Business Structure: The right one for your small businessStuart Taverner
One of the first major decisions to be made after deciding to chase the dream of starting your own business is selecting the right business structure. Yet, despite its importance, choosing a business structure that’s suited to your business’s needs and goals is a little-known and rarely discussed part of becoming a small business owner in Australia.
Try thinking of the business structure of your new venture as the foundation upon which your new business will be built.
Much like the foundation of a building, they may not be the most exciting or appealing part of the process – but, if you don’t get it right, you will undoubtedly run into trouble in the future.
In Australia, the business structure you choose will determine how much tax you pay, how much control you have over the business, the amount of paperwork, and much more. While you can change the business structure as your operation grows and expands, it’s vital that you choose the right one to avoid headaches and unnecessary expenses.
So, whether you’re starting a new business, or even re-evaluating your business’s current structure, our guide will shed some light on the common business structures, and which one may be best suited to you.
What exactly is a business structure?
The truth is, not all businesses are created equally.
A business structure is the legal framework within which your business will operate. Each one can drastically effect how your business is run and even how much money you take home at the end of the day. Your chosen business structure determines many things, including:
- the licenses you require
- your tax liabilities and how much tax you pay
- whether you’re considered an employee, or the owner of the business
- your responsibilities around superannuation
- potential personal liability (i.e., how at risk you are if things go pear-shaped)
- how much control you have over the business
- ongoing costs and volume of paperwork for your business
Every business structure is different and choosing the right one will depend on your business goals, your finances and your
Let’s quickly run through the most common business structures in Australia.
Business Structure Types – Pros and Cons
To help put all these in perspective and weigh the pros and cons of each type of business structure, here’s our helpful infographic comparing each one:
This is in many ways the simplest form of business structure. It’s easier and least expensive to set up initially. A sole trader has a high amount of freedom when it comes to making decision in the business and capturing profit. Also, despite what the name suggests, you can even employ other people.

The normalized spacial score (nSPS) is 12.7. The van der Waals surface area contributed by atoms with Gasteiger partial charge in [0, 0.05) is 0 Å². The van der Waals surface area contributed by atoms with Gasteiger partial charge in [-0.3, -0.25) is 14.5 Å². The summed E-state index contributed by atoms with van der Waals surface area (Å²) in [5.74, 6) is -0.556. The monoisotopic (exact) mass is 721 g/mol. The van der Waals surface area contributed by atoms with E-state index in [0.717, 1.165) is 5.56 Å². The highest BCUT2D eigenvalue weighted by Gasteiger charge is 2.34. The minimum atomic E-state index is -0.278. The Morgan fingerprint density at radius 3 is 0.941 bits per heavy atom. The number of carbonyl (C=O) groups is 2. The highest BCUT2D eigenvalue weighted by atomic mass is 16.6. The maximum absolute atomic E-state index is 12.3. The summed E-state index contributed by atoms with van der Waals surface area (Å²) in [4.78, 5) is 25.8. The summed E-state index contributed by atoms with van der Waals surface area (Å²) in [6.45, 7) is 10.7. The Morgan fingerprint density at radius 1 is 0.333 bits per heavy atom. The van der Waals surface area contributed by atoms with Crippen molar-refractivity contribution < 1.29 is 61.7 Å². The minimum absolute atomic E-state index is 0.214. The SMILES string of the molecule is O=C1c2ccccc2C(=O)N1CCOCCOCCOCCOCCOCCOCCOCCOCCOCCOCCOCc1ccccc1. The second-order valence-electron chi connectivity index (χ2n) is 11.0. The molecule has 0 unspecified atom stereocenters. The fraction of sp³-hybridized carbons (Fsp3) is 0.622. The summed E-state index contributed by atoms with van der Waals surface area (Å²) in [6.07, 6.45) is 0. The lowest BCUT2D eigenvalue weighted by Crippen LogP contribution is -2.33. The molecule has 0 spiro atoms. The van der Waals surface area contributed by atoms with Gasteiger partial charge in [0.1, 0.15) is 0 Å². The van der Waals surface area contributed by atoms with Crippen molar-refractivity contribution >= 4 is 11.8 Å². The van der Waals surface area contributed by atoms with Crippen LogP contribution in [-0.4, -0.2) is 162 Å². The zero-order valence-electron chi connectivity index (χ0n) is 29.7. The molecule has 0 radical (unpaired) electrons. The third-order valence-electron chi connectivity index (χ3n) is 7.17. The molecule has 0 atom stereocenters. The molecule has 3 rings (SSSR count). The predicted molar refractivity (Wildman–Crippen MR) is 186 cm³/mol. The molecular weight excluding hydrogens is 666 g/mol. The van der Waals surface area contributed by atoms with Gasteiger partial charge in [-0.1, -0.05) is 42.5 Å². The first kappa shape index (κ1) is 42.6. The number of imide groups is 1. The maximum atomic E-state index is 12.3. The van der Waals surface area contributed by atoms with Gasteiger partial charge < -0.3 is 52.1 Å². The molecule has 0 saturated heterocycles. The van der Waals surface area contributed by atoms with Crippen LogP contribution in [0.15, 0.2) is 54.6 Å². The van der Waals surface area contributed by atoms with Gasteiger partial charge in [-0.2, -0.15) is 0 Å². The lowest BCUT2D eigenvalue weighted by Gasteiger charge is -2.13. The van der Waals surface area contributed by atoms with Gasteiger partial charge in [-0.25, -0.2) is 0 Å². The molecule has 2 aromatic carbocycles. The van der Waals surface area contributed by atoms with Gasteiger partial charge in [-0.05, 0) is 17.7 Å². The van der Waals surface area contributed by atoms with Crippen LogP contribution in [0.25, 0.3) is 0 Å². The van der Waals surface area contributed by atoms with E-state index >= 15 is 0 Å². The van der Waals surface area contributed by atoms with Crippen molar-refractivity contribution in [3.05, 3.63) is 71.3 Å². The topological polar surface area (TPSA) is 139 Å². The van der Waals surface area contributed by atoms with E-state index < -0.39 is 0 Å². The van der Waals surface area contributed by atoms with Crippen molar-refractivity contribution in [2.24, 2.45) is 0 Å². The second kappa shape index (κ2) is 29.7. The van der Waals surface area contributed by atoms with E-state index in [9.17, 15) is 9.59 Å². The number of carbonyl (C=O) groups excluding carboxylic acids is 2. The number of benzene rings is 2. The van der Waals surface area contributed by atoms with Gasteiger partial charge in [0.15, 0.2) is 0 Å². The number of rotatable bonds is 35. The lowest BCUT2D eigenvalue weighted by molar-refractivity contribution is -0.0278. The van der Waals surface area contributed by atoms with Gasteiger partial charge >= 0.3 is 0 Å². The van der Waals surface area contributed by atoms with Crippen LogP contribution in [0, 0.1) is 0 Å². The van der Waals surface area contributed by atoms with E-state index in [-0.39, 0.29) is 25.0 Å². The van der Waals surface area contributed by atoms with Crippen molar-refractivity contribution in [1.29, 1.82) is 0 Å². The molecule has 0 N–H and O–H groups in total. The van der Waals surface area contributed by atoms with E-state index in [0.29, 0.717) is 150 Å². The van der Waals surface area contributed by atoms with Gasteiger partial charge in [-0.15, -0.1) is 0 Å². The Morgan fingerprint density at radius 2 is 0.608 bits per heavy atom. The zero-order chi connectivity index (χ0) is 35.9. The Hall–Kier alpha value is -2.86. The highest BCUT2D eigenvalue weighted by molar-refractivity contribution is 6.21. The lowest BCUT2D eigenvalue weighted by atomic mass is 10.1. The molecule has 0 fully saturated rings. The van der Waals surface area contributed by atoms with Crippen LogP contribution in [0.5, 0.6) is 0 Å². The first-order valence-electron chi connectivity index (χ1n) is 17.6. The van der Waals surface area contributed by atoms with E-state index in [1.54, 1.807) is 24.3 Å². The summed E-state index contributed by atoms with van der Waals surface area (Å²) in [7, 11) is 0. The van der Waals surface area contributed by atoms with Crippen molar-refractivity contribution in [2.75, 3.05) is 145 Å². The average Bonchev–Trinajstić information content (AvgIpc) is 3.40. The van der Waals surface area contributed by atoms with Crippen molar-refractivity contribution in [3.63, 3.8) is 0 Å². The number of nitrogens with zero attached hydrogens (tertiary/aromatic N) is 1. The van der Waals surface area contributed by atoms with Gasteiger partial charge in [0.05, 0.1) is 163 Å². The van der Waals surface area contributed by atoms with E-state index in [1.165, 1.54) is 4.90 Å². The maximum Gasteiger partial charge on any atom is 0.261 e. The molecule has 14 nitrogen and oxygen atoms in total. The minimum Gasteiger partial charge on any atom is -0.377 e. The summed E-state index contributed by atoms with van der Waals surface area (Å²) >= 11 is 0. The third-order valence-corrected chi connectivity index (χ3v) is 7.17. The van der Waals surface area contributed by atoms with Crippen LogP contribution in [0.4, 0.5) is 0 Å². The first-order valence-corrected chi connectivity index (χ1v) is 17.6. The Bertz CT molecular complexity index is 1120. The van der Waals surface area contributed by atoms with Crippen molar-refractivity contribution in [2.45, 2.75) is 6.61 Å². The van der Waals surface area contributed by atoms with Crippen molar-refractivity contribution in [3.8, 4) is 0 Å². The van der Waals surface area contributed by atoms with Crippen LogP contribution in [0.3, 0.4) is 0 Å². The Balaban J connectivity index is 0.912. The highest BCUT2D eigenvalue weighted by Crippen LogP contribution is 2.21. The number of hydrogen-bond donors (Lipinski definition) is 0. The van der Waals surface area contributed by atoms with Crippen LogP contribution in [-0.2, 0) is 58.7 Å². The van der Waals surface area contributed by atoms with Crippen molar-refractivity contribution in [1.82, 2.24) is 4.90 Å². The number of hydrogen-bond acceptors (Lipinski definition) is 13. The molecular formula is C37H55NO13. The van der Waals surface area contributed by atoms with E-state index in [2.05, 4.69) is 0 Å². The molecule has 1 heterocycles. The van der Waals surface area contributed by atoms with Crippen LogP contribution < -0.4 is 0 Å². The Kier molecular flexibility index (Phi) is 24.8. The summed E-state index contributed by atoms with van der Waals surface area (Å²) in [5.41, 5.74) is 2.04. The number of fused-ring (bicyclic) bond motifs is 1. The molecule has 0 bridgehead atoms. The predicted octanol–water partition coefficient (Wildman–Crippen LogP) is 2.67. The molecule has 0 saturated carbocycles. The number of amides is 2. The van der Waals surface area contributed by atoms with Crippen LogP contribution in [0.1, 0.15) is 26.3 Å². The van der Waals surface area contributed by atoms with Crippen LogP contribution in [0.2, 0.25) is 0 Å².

Sole Traders have the fewest tax reporting requirements and can even lodge their tax as part of their personal income tax return. However, you would need to register for goods and services tax (GST) if your annual turnover is expected to exceed $75,000.
BE AWARE: Sole traders tend to have what’s called ‘unlimited liability’ which means all your personal assets are at risk if things did go wrong. You’re also not entitled to workers compensation if you get hurt at work.
A partnership is exactly what it sounds like – a number of people running a business together.
A partnership shares quite a few similarities to a sole trader in terms of the tax reporting obligations and ease of set-up.
One key concern with a partnership is the potential for disputes over profit sharing, administrative control, day-to-day involvement, and business direction.
Because of this, it is advised to have a lawyer prepare a formal agreement outlining:
- each partner’s role and level of authority
- each partner’s financial contribution
- a procedure for resolving disputes
- a procedure for ending or resigning from the partnership.
- the number of people or entities running a business together, but not as a company.
A company is where we begin to create some separation between the business and the business owner. This has the benefit of allowing the company to accrue its own debt, profit, and associated risk separately from the owners (called shareholders).
This – quite literally – comes at a cost.
Companies have significant set-up and maintenance cost as well as complex tax reporting requirements.
Things get a little more complicated and abstract when it comes to a trust.
In a trust, a ‘trustee’ holds your business for the benefit of others (the named beneficiaries).
This ‘trustee’ can be a person or even a company, who decides how the business is run and how the profits should be distributed to the beneficiaries.
While trusts are expensive and complicated to set up, they are generally used to protect the business assets for beneficiaries (which can be families or even children).
Can I change my business structure?
The good news is you’re not locked into any business structure and you can make a switch as your business changes or grows.
The bad news is some changes are easier than others.
Example 1: Your partnership is going well, and you would like to open the door to more capital raising by shifting to a Company business structure. This would require you to dissolve your partnership and set up a separate company. You cannot simply transfer your partnership into a company.
Example 2: You’re a sole trader and you decide to bring in a passionate business partner to strengthen your operation. You cannot do this without applying for an entirely new Australian business number (ABN).
Once you understand the differences in these commonly used business structures, it’s essential that you talk to your tax, business and/or legal adviser.